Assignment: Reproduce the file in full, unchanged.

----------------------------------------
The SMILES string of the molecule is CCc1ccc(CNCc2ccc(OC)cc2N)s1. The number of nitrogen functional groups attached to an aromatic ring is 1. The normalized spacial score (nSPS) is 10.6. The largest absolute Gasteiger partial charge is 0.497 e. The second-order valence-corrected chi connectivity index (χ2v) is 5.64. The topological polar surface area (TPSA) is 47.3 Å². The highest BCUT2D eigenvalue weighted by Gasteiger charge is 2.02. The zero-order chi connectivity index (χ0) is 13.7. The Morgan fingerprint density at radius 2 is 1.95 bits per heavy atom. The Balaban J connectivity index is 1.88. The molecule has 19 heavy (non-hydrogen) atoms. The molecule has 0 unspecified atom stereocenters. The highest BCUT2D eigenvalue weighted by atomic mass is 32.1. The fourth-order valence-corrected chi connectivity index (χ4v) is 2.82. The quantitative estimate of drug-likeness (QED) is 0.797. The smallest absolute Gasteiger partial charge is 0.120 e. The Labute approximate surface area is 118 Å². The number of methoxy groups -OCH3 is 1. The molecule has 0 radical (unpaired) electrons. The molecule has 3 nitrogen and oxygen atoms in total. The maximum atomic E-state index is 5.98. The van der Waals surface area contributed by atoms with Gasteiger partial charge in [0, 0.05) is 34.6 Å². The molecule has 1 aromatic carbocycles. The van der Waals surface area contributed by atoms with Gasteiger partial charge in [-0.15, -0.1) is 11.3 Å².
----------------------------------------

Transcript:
The SMILES string of the molecule is CCc1ccc(CNCc2ccc(OC)cc2N)s1. The number of nitrogen functional groups attached to an aromatic ring is 1. The normalized spacial score (nSPS) is 10.6. The largest absolute Gasteiger partial charge is 0.497 e. The second-order valence-corrected chi connectivity index (χ2v) is 5.64. The topological polar surface area (TPSA) is 47.3 Å². The highest BCUT2D eigenvalue weighted by Gasteiger charge is 2.02. The zero-order chi connectivity index (χ0) is 13.7. The Morgan fingerprint density at radius 2 is 1.95 bits per heavy atom. The Balaban J connectivity index is 1.88. The molecule has 19 heavy (non-hydrogen) atoms. The molecule has 0 unspecified atom stereocenters. The highest BCUT2D eigenvalue weighted by atomic mass is 32.1. The fourth-order valence-corrected chi connectivity index (χ4v) is 2.82. The quantitative estimate of drug-likeness (QED) is 0.797. The smallest absolute Gasteiger partial charge is 0.120 e. The Labute approximate surface area is 118 Å². The number of methoxy groups -OCH3 is 1. The molecule has 0 radical (unpaired) electrons. The molecule has 3 nitrogen and oxygen atoms in total. The maximum atomic E-state index is 5.98. The van der Waals surface area contributed by atoms with Gasteiger partial charge in [0, 0.05) is 34.6 Å². The molecule has 1 aromatic carbocycles. The van der Waals surface area contributed by atoms with Gasteiger partial charge in [-0.15, -0.1) is 11.3 Å².